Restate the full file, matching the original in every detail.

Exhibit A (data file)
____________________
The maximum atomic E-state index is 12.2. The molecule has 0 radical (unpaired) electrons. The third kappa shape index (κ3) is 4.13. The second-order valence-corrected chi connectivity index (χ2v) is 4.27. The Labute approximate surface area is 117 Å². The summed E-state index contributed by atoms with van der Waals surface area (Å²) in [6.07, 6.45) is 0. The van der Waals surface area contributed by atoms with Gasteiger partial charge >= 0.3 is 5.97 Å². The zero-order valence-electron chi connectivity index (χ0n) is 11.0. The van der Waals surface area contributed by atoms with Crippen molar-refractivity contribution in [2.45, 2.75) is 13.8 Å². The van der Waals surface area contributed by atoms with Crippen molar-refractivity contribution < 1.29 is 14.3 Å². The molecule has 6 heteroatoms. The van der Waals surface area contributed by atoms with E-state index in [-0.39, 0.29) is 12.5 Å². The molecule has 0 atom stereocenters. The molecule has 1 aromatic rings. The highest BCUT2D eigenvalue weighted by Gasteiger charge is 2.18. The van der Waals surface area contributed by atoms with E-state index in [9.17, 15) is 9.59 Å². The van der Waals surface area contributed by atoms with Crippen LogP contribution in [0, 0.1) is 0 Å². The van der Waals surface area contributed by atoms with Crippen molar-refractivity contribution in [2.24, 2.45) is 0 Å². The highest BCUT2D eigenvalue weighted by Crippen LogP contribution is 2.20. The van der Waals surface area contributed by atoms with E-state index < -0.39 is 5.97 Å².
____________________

The maximum atomic E-state index is 12.2. The molecule has 0 radical (unpaired) electrons. The third kappa shape index (κ3) is 4.13. The second-order valence-corrected chi connectivity index (χ2v) is 4.27. The Labute approximate surface area is 117 Å². The summed E-state index contributed by atoms with van der Waals surface area (Å²) in [6.07, 6.45) is 0. The van der Waals surface area contributed by atoms with Gasteiger partial charge >= 0.3 is 5.97 Å². The zero-order valence-electron chi connectivity index (χ0n) is 11.0. The van der Waals surface area contributed by atoms with Crippen molar-refractivity contribution in [2.45, 2.75) is 13.8 Å². The van der Waals surface area contributed by atoms with Crippen molar-refractivity contribution < 1.29 is 14.3 Å². The molecule has 6 heteroatoms. The van der Waals surface area contributed by atoms with E-state index in [-0.39, 0.29) is 12.5 Å². The molecule has 0 atom stereocenters. The molecule has 1 aromatic rings. The highest BCUT2D eigenvalue weighted by Gasteiger charge is 2.18. The van der Waals surface area contributed by atoms with E-state index in [9.17, 15) is 9.59 Å². The van der Waals surface area contributed by atoms with Crippen LogP contribution in [0, 0.1) is 0 Å². The van der Waals surface area contributed by atoms with Crippen molar-refractivity contribution in [2.24, 2.45) is 0 Å². The highest BCUT2D eigenvalue weighted by Crippen LogP contribution is 2.20. The van der Waals surface area contributed by atoms with E-state index < -0.39 is 5.97 Å².